C" oi alder
Potion be
CPerjhe
-J
request of about 125 ritlzens of
the area, on the nnestlnn of an
nexation.
Tllp m-itl.... ..,.11 1 i J i -
the Haywood Board of Elections
vii Wednesday.
J. R. Morgan, attorney for the
Town of Waynesville, said that the
notice of the election would have
to be published 30 days, then three
-"u.uays lor registering, one Sat
urday for challenge day, and vote
the following Saturday.
s
0WER
ClOUdy
of the
? klnfall
J .07
'
,38 '
Tentative plans indicate the elec
tion could be called for about July
3The Waynesville board about 30
j pr "napd a proposed ordi
nance which would annex the entire
area into the town limits oi way
nesville. A provision made by the
1947 General Assembly provided
such a method of annexation; as
well as providing that the citizens
in the area could request an elec
tion to decide the matter.
62 - Page Edition Is Largest
Printed West of Asheville
, This 62.pafe edition is the largest ever published west of Ashe-Tile-
H is made up of nine sections, with one section devoted to eacn
01 the six enterprises of agriculture In Haywood, and three sections
oted to the general Community Development Program
There are picture, of almost 400 different people in this edition,
M eil as many scenes and pictures of a general nature.
r 4$V& ' " ' tv- 'I'j'k.VlIJA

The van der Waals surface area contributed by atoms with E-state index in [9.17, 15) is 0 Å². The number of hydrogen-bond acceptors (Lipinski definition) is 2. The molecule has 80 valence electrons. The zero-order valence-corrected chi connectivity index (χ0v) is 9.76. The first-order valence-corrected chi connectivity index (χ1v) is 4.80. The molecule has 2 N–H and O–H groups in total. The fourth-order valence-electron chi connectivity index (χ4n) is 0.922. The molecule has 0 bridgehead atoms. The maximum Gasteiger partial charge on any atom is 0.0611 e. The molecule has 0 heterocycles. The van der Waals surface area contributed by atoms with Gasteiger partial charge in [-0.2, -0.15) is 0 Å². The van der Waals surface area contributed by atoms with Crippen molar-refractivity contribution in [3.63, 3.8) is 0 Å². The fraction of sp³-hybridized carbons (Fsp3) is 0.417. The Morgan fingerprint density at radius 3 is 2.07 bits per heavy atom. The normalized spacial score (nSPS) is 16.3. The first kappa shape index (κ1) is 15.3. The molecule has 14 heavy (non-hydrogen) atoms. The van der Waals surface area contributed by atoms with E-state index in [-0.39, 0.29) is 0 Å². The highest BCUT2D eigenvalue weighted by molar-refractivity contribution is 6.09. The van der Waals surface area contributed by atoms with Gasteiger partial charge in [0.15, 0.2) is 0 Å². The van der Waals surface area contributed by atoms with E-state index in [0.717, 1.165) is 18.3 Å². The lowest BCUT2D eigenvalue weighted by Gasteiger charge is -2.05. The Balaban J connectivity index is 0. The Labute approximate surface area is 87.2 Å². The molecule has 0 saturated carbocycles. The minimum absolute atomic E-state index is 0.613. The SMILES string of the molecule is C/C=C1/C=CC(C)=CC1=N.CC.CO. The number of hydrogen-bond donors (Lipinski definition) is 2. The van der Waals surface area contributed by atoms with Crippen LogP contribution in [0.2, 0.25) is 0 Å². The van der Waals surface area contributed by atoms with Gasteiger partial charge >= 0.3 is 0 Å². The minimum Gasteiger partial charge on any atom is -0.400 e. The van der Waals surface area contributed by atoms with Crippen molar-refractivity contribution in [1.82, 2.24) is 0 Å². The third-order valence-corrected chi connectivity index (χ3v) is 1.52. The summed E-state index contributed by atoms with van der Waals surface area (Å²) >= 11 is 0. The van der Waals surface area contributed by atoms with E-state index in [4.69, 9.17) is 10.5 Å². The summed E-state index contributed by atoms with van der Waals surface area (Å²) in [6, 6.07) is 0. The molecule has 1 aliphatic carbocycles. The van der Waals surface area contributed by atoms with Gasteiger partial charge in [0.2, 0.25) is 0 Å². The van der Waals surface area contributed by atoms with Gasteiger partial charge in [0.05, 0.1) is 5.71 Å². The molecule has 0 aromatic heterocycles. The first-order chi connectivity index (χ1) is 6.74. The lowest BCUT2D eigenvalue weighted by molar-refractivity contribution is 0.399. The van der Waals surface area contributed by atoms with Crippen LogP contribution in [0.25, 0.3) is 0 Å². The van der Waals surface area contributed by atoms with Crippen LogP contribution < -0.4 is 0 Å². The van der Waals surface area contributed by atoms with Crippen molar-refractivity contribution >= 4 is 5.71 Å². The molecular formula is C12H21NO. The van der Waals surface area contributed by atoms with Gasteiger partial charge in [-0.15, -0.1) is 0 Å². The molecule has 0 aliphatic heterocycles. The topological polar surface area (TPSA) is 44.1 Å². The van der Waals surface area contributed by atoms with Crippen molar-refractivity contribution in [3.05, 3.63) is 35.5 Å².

1,M,iM.,irTiaiift1)li'tiiii'ftMr -rrr " n"
a
I
Few Copies Of
This Edition
Available
There arc a limited number
of extra copies of this edition
available.
The demand has been greater
than expectations, and no more
extras can bp printed.
Copies will be mailed in the
county for ten rents, or mailed
out of the county for 15 rents,
as long as the limited supply
lasts.
Community
Development
Program Is
Big Factor
The income of the average Hay
wood farm family will exceed that
of last year, according to ottieiat
calculations just completed for the
first five months of 1949 by wayne
Corpening, county agent.
This increased Income for Hay
wood farmers is in part, the di
rect result of increased production
and quality production, which is
one of the goals of the Commun
ity Development Program inaugu
rated in the county last February.
A large number of farmers have
stepped up production in several
departments, with dairying and
poultry leading the list to date.
Haywood farmers are right nnv
planting their burley, and ever
effort is being made to get the
full acreage allotment planted this
year," Mr. Corpening said. Last
year Haywood had 300 more acre?
in the allotment than was planted,
and at an average of $1,000 per
acre, lost 1300,000, according to Mr.
Corpening.
The interest in construction of
grade A dairy barns has exceeded
the expectations of many leaders.
The goal of fifty dairies this year
will be exceeded by a large num
ber, it was pointed out. Already
31 have been completed, and about
25 others definitely planned.
Mr. Corpening pointed out that
the difference In price to the farm
ers on grade A milk soon paid for
their modern barns. As of today,
the price of grade A milk was $6.00